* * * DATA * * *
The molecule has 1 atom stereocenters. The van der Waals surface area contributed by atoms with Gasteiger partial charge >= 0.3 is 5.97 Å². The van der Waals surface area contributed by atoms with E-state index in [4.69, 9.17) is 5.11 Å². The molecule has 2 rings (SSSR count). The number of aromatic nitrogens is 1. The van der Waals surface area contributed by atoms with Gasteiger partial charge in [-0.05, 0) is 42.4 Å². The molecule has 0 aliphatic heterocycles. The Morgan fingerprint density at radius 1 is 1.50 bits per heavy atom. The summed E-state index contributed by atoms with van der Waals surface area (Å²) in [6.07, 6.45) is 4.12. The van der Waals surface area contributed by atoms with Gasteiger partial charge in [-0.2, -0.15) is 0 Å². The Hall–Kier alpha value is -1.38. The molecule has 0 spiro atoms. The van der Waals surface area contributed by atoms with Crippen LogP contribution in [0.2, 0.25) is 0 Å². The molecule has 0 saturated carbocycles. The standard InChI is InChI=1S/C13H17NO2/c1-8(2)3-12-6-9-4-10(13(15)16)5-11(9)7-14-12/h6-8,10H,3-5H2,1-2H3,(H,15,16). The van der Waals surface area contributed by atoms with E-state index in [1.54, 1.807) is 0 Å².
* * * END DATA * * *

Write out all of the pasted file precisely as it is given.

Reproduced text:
The molecule has 1 atom stereocenters. The van der Waals surface area contributed by atoms with Gasteiger partial charge >= 0.3 is 5.97 Å². The van der Waals surface area contributed by atoms with E-state index in [4.69, 9.17) is 5.11 Å². The molecule has 2 rings (SSSR count). The number of aromatic nitrogens is 1. The van der Waals surface area contributed by atoms with Gasteiger partial charge in [-0.05, 0) is 42.4 Å². The molecule has 0 aliphatic heterocycles. The Morgan fingerprint density at radius 1 is 1.50 bits per heavy atom. The summed E-state index contributed by atoms with van der Waals surface area (Å²) in [6.07, 6.45) is 4.12. The van der Waals surface area contributed by atoms with Gasteiger partial charge in [-0.2, -0.15) is 0 Å². The Hall–Kier alpha value is -1.38. The molecule has 0 spiro atoms. The van der Waals surface area contributed by atoms with Crippen LogP contribution in [0.2, 0.25) is 0 Å². The molecule has 0 saturated carbocycles. The standard InChI is InChI=1S/C13H17NO2/c1-8(2)3-12-6-9-4-10(13(15)16)5-11(9)7-14-12/h6-8,10H,3-5H2,1-2H3,(H,15,16). The van der Waals surface area contributed by atoms with E-state index in [1.54, 1.807) is 0 Å².